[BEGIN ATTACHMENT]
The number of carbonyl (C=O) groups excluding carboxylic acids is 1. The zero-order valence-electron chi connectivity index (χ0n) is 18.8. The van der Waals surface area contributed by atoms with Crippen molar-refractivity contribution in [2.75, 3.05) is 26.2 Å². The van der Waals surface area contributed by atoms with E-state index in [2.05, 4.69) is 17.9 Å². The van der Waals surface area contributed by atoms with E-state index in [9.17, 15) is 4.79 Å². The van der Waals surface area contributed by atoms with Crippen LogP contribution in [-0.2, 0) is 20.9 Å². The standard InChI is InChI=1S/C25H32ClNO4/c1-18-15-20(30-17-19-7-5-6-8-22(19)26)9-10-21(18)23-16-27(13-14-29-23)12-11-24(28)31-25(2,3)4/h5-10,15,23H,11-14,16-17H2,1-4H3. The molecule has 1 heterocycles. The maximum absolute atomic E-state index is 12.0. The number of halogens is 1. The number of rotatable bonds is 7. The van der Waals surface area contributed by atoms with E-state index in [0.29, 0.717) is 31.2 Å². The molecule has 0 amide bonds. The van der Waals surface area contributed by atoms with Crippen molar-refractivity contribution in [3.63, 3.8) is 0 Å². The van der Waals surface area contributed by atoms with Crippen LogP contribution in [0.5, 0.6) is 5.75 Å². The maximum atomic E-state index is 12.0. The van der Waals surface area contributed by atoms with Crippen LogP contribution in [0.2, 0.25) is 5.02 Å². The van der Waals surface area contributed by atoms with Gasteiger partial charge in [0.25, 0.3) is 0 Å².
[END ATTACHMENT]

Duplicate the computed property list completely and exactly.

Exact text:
The number of carbonyl (C=O) groups excluding carboxylic acids is 1. The zero-order valence-electron chi connectivity index (χ0n) is 18.8. The van der Waals surface area contributed by atoms with Crippen molar-refractivity contribution in [2.75, 3.05) is 26.2 Å². The van der Waals surface area contributed by atoms with E-state index in [2.05, 4.69) is 17.9 Å². The van der Waals surface area contributed by atoms with E-state index in [9.17, 15) is 4.79 Å². The van der Waals surface area contributed by atoms with Crippen LogP contribution in [-0.2, 0) is 20.9 Å². The standard InChI is InChI=1S/C25H32ClNO4/c1-18-15-20(30-17-19-7-5-6-8-22(19)26)9-10-21(18)23-16-27(13-14-29-23)12-11-24(28)31-25(2,3)4/h5-10,15,23H,11-14,16-17H2,1-4H3. The molecule has 1 heterocycles. The maximum absolute atomic E-state index is 12.0. The number of halogens is 1. The number of rotatable bonds is 7. The van der Waals surface area contributed by atoms with E-state index in [0.29, 0.717) is 31.2 Å². The molecule has 0 amide bonds. The van der Waals surface area contributed by atoms with Crippen molar-refractivity contribution in [3.63, 3.8) is 0 Å². The van der Waals surface area contributed by atoms with Crippen LogP contribution in [0.5, 0.6) is 5.75 Å². The maximum atomic E-state index is 12.0. The van der Waals surface area contributed by atoms with Crippen LogP contribution in [0.2, 0.25) is 5.02 Å². The van der Waals surface area contributed by atoms with Gasteiger partial charge in [0.25, 0.3) is 0 Å².